The bond that holds Contractor’s Roof Service Inc. together starts with brothers Jeff and Steve Rankin. But it extends to their families, their employees, and their customers. Their emphasis on teamwork, quality workmanship, top-notch safety and business ethics set the tone for the company, but that doesn’t mean they can’t have a little fun now and then, too.
“We’re brothers and we’re partners, going on 18 years now. We’re very close,” said Jeff. “We work hard and we play hard. We were out last night with some friends and customers shooting clay pigeons. That’s Steve and me in a nutshell.”
The Rankin brothers are the quintessential roofing success story: two people who thought they could do it better, so they branched out on their own to found their own business.
The Rankins believe that ethics are essential to long-term business success. “The key is giving straight answers and doing the right thing,” said Jeff. “A realtor called me about a re-roofing job last night. I asked her how she found out about us, and she said, ‘I know of your reputation.’ I measured that job on my way into work this morning.”
“We’ll do what whatever we have to do to make it right” said Steve. “We try to be fair. We’re serious, passionate, honest guys. We want to win, but we want others to win at the same time.”
Taking the Leap
Jeff worked for a framing company during college, and when things were slow he did some roofing work. He soon entered the roofing industry full time and was joined by his younger brother Steve as soon as he graduated from high school. They worked together for three years, and they developed their own vision of a more organized, quality conscious, safe and responsive roofing firm. “We thought, ‘There’s got to be a better way,’” said Jeff. “So in 1992 we started CRS.”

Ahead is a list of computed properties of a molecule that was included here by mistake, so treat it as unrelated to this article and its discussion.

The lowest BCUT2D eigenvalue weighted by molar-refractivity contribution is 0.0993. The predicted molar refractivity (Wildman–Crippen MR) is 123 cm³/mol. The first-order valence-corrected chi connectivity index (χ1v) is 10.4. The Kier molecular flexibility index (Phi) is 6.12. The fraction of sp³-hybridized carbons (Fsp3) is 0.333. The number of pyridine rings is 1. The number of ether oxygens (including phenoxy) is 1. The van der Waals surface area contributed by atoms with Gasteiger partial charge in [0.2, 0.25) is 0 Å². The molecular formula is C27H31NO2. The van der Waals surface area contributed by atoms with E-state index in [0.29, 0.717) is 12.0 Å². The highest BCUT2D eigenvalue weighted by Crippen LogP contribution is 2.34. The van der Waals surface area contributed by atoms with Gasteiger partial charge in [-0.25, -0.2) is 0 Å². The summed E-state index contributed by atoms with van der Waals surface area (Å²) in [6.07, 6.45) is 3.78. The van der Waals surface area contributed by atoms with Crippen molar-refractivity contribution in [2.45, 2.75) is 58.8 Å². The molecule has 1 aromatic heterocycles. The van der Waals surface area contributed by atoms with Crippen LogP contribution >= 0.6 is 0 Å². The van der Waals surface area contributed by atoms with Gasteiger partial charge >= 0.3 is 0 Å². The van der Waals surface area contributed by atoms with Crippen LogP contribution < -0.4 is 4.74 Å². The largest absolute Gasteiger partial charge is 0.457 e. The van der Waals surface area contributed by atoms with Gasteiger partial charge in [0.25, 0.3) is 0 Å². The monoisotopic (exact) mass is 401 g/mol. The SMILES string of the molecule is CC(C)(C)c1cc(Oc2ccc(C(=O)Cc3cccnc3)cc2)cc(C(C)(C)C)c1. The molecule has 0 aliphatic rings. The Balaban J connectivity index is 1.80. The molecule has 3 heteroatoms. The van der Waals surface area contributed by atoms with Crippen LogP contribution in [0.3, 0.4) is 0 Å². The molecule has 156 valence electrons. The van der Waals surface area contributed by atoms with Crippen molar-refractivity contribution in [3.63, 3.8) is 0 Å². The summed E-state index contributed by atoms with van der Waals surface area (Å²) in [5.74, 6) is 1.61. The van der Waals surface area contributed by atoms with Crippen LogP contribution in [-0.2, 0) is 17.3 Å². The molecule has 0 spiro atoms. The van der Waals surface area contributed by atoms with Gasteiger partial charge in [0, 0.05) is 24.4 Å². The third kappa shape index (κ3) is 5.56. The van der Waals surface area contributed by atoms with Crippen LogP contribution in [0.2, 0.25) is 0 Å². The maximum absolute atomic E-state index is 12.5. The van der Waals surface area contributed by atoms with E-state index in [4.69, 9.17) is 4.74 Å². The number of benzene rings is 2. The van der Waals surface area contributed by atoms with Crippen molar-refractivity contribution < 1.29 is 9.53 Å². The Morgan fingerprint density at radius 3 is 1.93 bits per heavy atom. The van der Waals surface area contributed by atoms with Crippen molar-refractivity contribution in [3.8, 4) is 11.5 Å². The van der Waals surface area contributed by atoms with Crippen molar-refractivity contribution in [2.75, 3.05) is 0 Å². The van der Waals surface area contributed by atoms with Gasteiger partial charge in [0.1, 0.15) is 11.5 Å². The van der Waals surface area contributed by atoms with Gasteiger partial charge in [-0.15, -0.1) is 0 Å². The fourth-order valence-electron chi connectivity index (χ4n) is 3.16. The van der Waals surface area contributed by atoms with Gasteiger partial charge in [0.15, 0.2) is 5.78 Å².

It was Steve’s idea.
“We were putting in a ton of time and energy - first in and last out - and the only other way to go was to do our own thing,” he recalled. “We started with nothing - two pickup trucks and some ladders, working out of our garage. And now, here we are.”
“Yeah, now we have overhead,” said Jeff. He remembers it this way: “Steve came to me and said, ‘I think we can do this better.’ It’s a difficult decision, stepping away from your salary and commission. It was risky. It was a scary time, making that jump.”
The Rankins focused their efforts on new construction at first. “That’s where the name came from - Contractors Roof Service,” said Steve. “We wanted to provide exceptional service for the general contractor. We wanted to be the best subcontractor out there. We wanted to do it right, be safe.”
The brothers soon found their work in new construction led to replacement opportunities. “Construction work is so relationship driven,” said Jeff. “If you do good work, you get more opportunities. Everyone we worked with had a dentist, a lawyer, a doctor - and they all had houses. It was a built-in resource for re-roofing opportunities.”
Jeff and Steve Rankin have always been determined to please those customers and get more referrals. “We want those opportunities nobody else knows about - proprietary leads,” said Jeff. “Do a good job, and that’s the way it comes.”
New construction has its own stresses, said Jeff, including delays and changes in the schedule before roofing work can begin “No one is ready when they’re supposed to be, and then they’re all ready at the same time,” he said. “The plumber, the drywaller, the electrician are all lined up right behind us, and everyone is waiting for the roof to be completed. Getting the roof on is a key point in the construction of these buildings.”
Over the years, the company added commercial, architectural sheet metal and sheet metal claddings divisions. With such a complex work schedule, planning is essential, said Jeff, who likens the CRS office to a war room. “You know those meetings with a map on the table where those generals push model tanks around? That’s what our production meetings are like.”